We walked you through 5 home based exercises to help with shoulder impingement in a previous article. It explained that they are good to perform at home but are not the best. Here we describe our generalised treatment method that shows you the typical MUJO exercises for shoulder impingement.


None of the following exercises can be performed at home as they all require the MUJO technology. This is the perfect time to book in a free session to use the devices and experience how it can help manage your condition in just that one session.

Prior to any exercise it is important that you perform adequate warm up to prevent further injuries.

Here are our 9 main exercises that we prescribe to our patients who suffer from shoulder impingement. Every one of these exercises have been developed from our extensive research of shoulder impingement. We have a very detailed article about the condition and the types of treatments and exercises that have shown to help people recover from impingement.

Exercise 1 – Internal rotation at 15 degrees of elevation

The purpose of performing internal rotation at 15 degrees is to warm up your rotator cuff and to get it going. In addition, our devices prevent you from using your larger muscles ensuring that you are mainly using your subscapularis. This is what is needed when retraining the rotator cuff.

Exercise 2 – Internal rotation at 90 degrees of elevation

Similarly, our clients perform internal rotation at 90 degrees of elevation. This motion is a step up from the first exercise and is the first that begins to work in the region where impingement typically occurs.

Exercise 3 – External rotation at 15 degrees of elevation

The purpose of the external rotation exercises is to begin engaging the rotator cuff more. Especially, those at the back of the shoulder namely the infraspinatus.

Exercise 4 – External rotation at 90 degrees of elevation

This exercise aims to work your shoulder muscles in the region where impingement usually occurs. Typically the range of the motion is limited and gradually increased as your performance increases. This is a strengthening exercise and will target the infraspinatus and supraspinatus.

Exercise 5 – Internal proprioceptive neuromuscular facilitation

The purpose of the previous exercises was to warm up and build strength into your rotator cuff. This exercise and the next few specifically retrain the way rotator cuff muscles activate. It is these exercises that will provide the most benefit and it focuses on fine control of your rotator cuff muscles and overall shoulder health.

Exercise 6 – External proprioceptive neuromuscular facilitation

This exercise is a step up from the previous one. During this exercise you are working on both fine control and strength of the rotator cuff, and the surrounding muscles. You are training your muscles to activate harmoniously and with force.

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Typically, these 6 exercises would be sufficient for those who have no other underlying conditions especially poor scapula control. However some do suffer from problems with their scapula. Thus, we also prescribe scapula stabilising exercises and exercises that combine the retraining of the scapula stabilising muscles and the rotator cuff muscles. This ensures that optimal management of shoulder impingement syndrome is achieved.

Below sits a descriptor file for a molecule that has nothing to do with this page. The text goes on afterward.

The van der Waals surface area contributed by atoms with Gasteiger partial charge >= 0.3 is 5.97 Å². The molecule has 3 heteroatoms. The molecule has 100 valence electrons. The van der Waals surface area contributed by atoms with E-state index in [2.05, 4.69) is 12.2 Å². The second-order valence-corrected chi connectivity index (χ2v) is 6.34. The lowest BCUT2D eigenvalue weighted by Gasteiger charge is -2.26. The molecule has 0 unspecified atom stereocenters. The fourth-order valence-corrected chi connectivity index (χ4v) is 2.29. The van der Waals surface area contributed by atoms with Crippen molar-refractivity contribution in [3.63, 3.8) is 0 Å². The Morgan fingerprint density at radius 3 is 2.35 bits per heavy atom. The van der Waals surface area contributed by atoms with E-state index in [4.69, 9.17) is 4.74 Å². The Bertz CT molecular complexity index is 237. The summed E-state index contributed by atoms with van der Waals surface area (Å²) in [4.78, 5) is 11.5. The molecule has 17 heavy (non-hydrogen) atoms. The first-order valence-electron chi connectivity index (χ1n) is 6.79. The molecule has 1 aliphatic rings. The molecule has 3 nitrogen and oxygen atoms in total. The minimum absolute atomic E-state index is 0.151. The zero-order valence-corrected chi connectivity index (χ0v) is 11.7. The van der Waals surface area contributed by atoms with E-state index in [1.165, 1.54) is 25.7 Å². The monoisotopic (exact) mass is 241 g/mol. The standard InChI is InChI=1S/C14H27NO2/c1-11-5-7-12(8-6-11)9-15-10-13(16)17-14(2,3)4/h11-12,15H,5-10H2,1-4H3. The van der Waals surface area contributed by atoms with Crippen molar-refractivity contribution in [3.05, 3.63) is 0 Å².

Exercise 7 – Adduction at 90 degrees of external rotation

This exercise may look like a pull up or a pull down if using an exercise machine. However, the MUJO device applies a force that remains 90deg to your upper arm regardless of your position. This means that you are consistently targeting the scapula stabilising muscles ensuring you are gaining strength throughout the full range of motion. Typically this exercise is also prescribed to those who have poor posture.

Exercise 8 – Internal 2-Step proprioceptive neuromuscular facilitation

This is an evolution of the previous exercise. You first adduct and holding your adducted position you internally rotate your arm without elevating your upper arm. This forces your rotator cuff to activate especially the subscapularis whilst keeping your scapula stabilisers active. It is important in retraining motor control as during everyday movements you need your shoulders to function whilst remaining stable.

Exercise 9 – External 2-Step proprioceptive neuromuscular facilitation

This exercise is usually performed at the end of the prescription. You abduct your arms and then whilst holding them up you externally rotate your arm. This exercise targets the region where impingement occurs with more emphasis on rotator cuff stabilising the joint. The deltoids are actively trying to pull the upper arm upwards which is one of the mechanisms of impingement. Externally rotating your arms whilst holding the abducted position aims to activate your rotator cuff more.

Are there any secrets? or will these exercises work?

Actually yes. There is a secret. Each prescribed motion needs to be tailored to each and every individual for maximum benefit, for most efficient and the quickest results. These include number of reps, sets, the time it should take to perform each rep, the rest periods, the range of motion that needs to be performed, the resistance that needs to be exercised against and many more. This is what we do at MUJO. Every patient has their own personalised program to follow. We perform an initial assessment to pin-point issues with your shoulder and then develop an exercise regimen around you and your needs. This helps us ensure you receive the optimal management of shoulder impingement syndrome.

We encourage our readers to come in and experience what a personalised session would be like. You can book a free 30 minute experience session at a time that is convenient for you here and see for yourself how to get rid of shoulder impingement.

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